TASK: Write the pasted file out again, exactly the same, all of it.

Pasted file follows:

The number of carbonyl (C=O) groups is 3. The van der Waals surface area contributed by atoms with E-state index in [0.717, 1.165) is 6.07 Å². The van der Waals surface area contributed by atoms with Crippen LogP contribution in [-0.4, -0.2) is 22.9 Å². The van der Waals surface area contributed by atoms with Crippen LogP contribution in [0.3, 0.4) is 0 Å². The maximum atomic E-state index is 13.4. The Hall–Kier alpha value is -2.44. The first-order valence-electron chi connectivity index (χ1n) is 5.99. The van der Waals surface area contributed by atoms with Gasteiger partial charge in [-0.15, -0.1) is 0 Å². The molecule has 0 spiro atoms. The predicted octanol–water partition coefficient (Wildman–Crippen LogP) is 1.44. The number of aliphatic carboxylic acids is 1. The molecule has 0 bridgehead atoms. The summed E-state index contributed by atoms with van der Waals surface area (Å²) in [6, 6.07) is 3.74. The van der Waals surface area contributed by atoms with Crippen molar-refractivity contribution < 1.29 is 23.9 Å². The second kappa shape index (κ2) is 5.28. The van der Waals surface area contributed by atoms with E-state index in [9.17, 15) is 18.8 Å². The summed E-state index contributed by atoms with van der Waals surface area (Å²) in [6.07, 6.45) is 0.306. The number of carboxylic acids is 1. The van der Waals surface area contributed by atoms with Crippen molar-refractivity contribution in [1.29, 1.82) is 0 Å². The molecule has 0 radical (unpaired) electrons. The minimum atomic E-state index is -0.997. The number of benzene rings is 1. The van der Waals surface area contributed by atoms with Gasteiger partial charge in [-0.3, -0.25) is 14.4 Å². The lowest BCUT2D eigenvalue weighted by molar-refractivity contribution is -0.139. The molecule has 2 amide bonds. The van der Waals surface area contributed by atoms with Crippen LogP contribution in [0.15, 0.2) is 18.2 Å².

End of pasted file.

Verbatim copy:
The number of carbonyl (C=O) groups is 3. The van der Waals surface area contributed by atoms with E-state index in [0.717, 1.165) is 6.07 Å². The van der Waals surface area contributed by atoms with Crippen LogP contribution in [-0.4, -0.2) is 22.9 Å². The van der Waals surface area contributed by atoms with Crippen LogP contribution in [0.3, 0.4) is 0 Å². The maximum atomic E-state index is 13.4. The Hall–Kier alpha value is -2.44. The first-order valence-electron chi connectivity index (χ1n) is 5.99. The van der Waals surface area contributed by atoms with Gasteiger partial charge in [-0.15, -0.1) is 0 Å². The molecule has 0 spiro atoms. The predicted octanol–water partition coefficient (Wildman–Crippen LogP) is 1.44. The number of aliphatic carboxylic acids is 1. The molecule has 0 bridgehead atoms. The summed E-state index contributed by atoms with van der Waals surface area (Å²) in [6, 6.07) is 3.74. The van der Waals surface area contributed by atoms with Crippen molar-refractivity contribution < 1.29 is 23.9 Å². The second kappa shape index (κ2) is 5.28. The van der Waals surface area contributed by atoms with E-state index in [9.17, 15) is 18.8 Å². The summed E-state index contributed by atoms with van der Waals surface area (Å²) in [6.07, 6.45) is 0.306. The number of carboxylic acids is 1. The van der Waals surface area contributed by atoms with Crippen molar-refractivity contribution in [1.29, 1.82) is 0 Å². The molecule has 0 radical (unpaired) electrons. The minimum atomic E-state index is -0.997. The number of benzene rings is 1. The van der Waals surface area contributed by atoms with Gasteiger partial charge in [-0.3, -0.25) is 14.4 Å². The lowest BCUT2D eigenvalue weighted by molar-refractivity contribution is -0.139. The molecule has 2 amide bonds. The van der Waals surface area contributed by atoms with Crippen LogP contribution in [0.15, 0.2) is 18.2 Å².